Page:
at the word 'tighten'. The root word is tight - an adjective. When we add the 'en' suffix,

6:43

it becomes a verb - to make tight. What is the opposite?

6:49

Well, when they come in, we just start taking the ends out of the barrels, loosening the

6:53

hoops on one end, take the head out, retighten it, turn the barrel over and do the same thing

7:00

so that we've opened both ends of the barrel. The opposite of 'tighten' is 'loosen'. Again,

7:07

the 'en' suffix is used to make the verb - 'loosen' and 'loosening'.

7:13

Here's another example of an 'ing' suffix:

7:16

The barrel is dismantled. You get different-width staves. You get wider ones, you get narrower

7:22

ones. But you might say, "Why don't they make a square barrel?" Well, they have, and it

7:27

didn't work. So coopering lives on.

7:31

Coopering lives on. We've already seen that a cooper is someone who makes barrels. So

7:37

coopering is the work of making barrels. Notice here that the word 'coopering' in the sentence:

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'Coopering lives on' is the subject of the verb 'lives'. This is an example of a gerund

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- where a verb is acting as a noun in a sentence.

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Finally, notice that when describing a process we often use passive voice verbs to describe

8:06

the actions in the process. Listen for the verbs:

8:10

The barrel's very important. The wood it's made from imparts flavour and texture and

8:15

character to the wine. But after a while the wood loses those qualities and the barrel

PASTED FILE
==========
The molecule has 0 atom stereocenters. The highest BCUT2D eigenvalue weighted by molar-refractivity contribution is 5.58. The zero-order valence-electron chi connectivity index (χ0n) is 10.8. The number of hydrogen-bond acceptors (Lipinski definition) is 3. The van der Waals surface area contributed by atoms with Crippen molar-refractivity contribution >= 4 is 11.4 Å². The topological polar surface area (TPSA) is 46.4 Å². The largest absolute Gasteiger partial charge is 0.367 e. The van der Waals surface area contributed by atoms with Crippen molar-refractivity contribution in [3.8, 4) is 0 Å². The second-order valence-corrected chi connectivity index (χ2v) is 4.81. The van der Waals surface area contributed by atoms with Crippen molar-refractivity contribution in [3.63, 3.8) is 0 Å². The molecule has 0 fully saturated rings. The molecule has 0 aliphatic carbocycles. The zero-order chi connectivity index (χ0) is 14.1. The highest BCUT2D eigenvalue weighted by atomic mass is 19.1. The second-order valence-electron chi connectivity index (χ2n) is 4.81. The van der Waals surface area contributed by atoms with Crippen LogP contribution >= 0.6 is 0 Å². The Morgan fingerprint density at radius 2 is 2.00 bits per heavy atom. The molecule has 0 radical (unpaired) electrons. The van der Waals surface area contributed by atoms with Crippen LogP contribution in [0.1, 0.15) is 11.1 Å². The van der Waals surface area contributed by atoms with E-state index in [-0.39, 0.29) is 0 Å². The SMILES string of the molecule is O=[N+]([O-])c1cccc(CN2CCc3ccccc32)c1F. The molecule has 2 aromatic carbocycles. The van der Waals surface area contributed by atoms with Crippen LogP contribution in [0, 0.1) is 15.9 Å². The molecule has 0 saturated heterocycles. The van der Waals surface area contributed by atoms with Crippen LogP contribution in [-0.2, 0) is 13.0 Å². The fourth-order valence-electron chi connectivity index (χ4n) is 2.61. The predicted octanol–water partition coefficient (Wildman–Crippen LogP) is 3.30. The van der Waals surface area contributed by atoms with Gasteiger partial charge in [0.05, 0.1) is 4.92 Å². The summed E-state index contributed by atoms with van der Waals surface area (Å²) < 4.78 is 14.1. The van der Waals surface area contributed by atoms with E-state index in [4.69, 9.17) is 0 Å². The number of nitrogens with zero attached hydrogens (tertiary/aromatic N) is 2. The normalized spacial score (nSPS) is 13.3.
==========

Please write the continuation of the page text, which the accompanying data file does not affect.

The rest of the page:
8:20

has to be taken apart, the wood refurbished, the barrel put back together.

8:27

The barrel has to be taken apart. Notice that in a passive construction the agent, or person

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who does the action, the taking apart, is not mentioned - so the object - the barrel

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is acted on by the verb.

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There are two other examples in this description: the wood refurbished, the barrel put back

8:51

together. Because this is a list of actions in a description of the process, the speaker

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leaves out 'has to be', which applies to all of the steps.

9:03

The barrel's very important. The wood it's made from imparts flavour and texture and

9:08

character to the wine. But after a while the wood loses those qualities and the barrel

9:14

has to be taken apart, the wood refurbished, the barrel put back together.

9:23

That's all for now.

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Remember to visit our website where you can watch this episode again, as well as any other

9:30

episode of Study English, IELTS Preparation.

9:33

I'll see you next time.